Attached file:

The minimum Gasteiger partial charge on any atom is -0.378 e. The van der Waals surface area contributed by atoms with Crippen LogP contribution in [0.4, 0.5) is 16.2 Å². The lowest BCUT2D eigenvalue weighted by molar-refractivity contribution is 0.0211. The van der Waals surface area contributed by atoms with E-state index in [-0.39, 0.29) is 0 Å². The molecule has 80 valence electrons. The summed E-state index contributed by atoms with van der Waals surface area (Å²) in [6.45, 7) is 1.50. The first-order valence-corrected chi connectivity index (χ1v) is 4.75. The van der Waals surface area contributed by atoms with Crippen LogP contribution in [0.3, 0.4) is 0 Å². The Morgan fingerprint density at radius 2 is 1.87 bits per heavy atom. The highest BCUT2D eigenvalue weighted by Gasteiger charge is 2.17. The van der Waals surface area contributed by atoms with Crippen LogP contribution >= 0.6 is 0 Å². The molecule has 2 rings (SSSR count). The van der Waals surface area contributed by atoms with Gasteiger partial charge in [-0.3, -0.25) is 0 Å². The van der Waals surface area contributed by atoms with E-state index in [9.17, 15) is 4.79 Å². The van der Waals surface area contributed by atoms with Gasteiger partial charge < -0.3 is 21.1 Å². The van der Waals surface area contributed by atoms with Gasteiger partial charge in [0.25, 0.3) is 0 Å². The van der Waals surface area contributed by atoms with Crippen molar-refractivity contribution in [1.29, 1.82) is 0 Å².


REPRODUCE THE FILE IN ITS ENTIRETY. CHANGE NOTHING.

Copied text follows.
The minimum Gasteiger partial charge on any atom is -0.378 e. The van der Waals surface area contributed by atoms with Crippen LogP contribution in [0.4, 0.5) is 16.2 Å². The lowest BCUT2D eigenvalue weighted by molar-refractivity contribution is 0.0211. The van der Waals surface area contributed by atoms with E-state index in [-0.39, 0.29) is 0 Å². The molecule has 80 valence electrons. The summed E-state index contributed by atoms with van der Waals surface area (Å²) in [6.45, 7) is 1.50. The first-order valence-corrected chi connectivity index (χ1v) is 4.75. The van der Waals surface area contributed by atoms with Crippen LogP contribution in [0.3, 0.4) is 0 Å². The Morgan fingerprint density at radius 2 is 1.87 bits per heavy atom. The highest BCUT2D eigenvalue weighted by Gasteiger charge is 2.17. The van der Waals surface area contributed by atoms with Crippen LogP contribution >= 0.6 is 0 Å². The molecule has 2 rings (SSSR count). The van der Waals surface area contributed by atoms with Gasteiger partial charge in [-0.3, -0.25) is 0 Å². The van der Waals surface area contributed by atoms with E-state index in [9.17, 15) is 4.79 Å². The van der Waals surface area contributed by atoms with Gasteiger partial charge < -0.3 is 21.1 Å². The van der Waals surface area contributed by atoms with Gasteiger partial charge in [0.25, 0.3) is 0 Å². The van der Waals surface area contributed by atoms with Crippen molar-refractivity contribution in [1.29, 1.82) is 0 Å².